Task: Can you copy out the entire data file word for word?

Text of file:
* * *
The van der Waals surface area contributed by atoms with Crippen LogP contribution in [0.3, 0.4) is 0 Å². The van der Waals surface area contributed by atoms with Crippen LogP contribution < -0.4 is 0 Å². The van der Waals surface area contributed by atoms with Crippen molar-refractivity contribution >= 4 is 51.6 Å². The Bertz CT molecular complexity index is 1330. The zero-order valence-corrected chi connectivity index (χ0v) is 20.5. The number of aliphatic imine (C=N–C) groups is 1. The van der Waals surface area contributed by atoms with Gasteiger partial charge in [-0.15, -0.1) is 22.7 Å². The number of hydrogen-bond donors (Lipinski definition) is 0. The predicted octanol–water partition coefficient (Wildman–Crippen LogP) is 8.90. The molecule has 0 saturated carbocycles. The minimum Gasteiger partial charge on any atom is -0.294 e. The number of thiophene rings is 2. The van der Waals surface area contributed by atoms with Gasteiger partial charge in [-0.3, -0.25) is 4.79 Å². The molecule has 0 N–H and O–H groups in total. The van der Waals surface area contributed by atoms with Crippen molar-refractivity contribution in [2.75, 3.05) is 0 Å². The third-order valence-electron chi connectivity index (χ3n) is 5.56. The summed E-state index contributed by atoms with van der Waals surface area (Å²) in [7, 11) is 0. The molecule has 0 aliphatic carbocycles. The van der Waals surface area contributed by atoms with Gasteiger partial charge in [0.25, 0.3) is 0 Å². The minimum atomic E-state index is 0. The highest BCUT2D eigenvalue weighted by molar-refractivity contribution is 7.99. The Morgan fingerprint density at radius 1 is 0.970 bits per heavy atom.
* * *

The van der Waals surface area contributed by atoms with Crippen LogP contribution in [0.3, 0.4) is 0 Å². The van der Waals surface area contributed by atoms with Crippen LogP contribution < -0.4 is 0 Å². The van der Waals surface area contributed by atoms with Crippen molar-refractivity contribution >= 4 is 51.6 Å². The Bertz CT molecular complexity index is 1330. The zero-order valence-corrected chi connectivity index (χ0v) is 20.5. The number of aliphatic imine (C=N–C) groups is 1. The van der Waals surface area contributed by atoms with Gasteiger partial charge in [-0.15, -0.1) is 22.7 Å². The number of hydrogen-bond donors (Lipinski definition) is 0. The predicted octanol–water partition coefficient (Wildman–Crippen LogP) is 8.90. The molecule has 0 saturated carbocycles. The minimum Gasteiger partial charge on any atom is -0.294 e. The number of thiophene rings is 2. The van der Waals surface area contributed by atoms with Gasteiger partial charge in [-0.3, -0.25) is 4.79 Å². The molecule has 0 N–H and O–H groups in total. The van der Waals surface area contributed by atoms with Crippen molar-refractivity contribution in [2.75, 3.05) is 0 Å². The third-order valence-electron chi connectivity index (χ3n) is 5.56. The summed E-state index contributed by atoms with van der Waals surface area (Å²) in [7, 11) is 0. The molecule has 0 aliphatic carbocycles. The van der Waals surface area contributed by atoms with Gasteiger partial charge in [0.25, 0.3) is 0 Å². The minimum atomic E-state index is 0. The highest BCUT2D eigenvalue weighted by molar-refractivity contribution is 7.99. The Morgan fingerprint density at radius 1 is 0.970 bits per heavy atom.